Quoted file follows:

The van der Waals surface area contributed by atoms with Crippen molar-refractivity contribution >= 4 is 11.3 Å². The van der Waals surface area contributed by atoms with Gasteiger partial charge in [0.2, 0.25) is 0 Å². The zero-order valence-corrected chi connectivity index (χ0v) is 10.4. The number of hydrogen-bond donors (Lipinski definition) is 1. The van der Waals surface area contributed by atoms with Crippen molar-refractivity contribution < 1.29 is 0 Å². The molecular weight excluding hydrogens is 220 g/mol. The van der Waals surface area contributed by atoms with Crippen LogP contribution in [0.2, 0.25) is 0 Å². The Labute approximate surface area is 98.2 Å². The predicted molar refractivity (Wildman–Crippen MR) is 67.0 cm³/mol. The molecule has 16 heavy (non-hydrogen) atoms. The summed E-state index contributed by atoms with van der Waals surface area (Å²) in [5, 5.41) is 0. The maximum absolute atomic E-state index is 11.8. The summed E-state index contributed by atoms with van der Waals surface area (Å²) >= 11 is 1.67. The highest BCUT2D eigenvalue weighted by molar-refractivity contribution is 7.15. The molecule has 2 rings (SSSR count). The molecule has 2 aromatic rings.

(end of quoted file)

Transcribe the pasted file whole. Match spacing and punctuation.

The van der Waals surface area contributed by atoms with Crippen molar-refractivity contribution >= 4 is 11.3 Å². The van der Waals surface area contributed by atoms with Gasteiger partial charge in [0.2, 0.25) is 0 Å². The zero-order valence-corrected chi connectivity index (χ0v) is 10.4. The number of hydrogen-bond donors (Lipinski definition) is 1. The van der Waals surface area contributed by atoms with Crippen molar-refractivity contribution < 1.29 is 0 Å². The molecular weight excluding hydrogens is 220 g/mol. The van der Waals surface area contributed by atoms with Crippen LogP contribution in [0.2, 0.25) is 0 Å². The Labute approximate surface area is 98.2 Å². The predicted molar refractivity (Wildman–Crippen MR) is 67.0 cm³/mol. The molecule has 16 heavy (non-hydrogen) atoms. The summed E-state index contributed by atoms with van der Waals surface area (Å²) in [5, 5.41) is 0. The maximum absolute atomic E-state index is 11.8. The summed E-state index contributed by atoms with van der Waals surface area (Å²) >= 11 is 1.67. The highest BCUT2D eigenvalue weighted by molar-refractivity contribution is 7.15. The molecule has 2 rings (SSSR count). The molecule has 2 aromatic rings.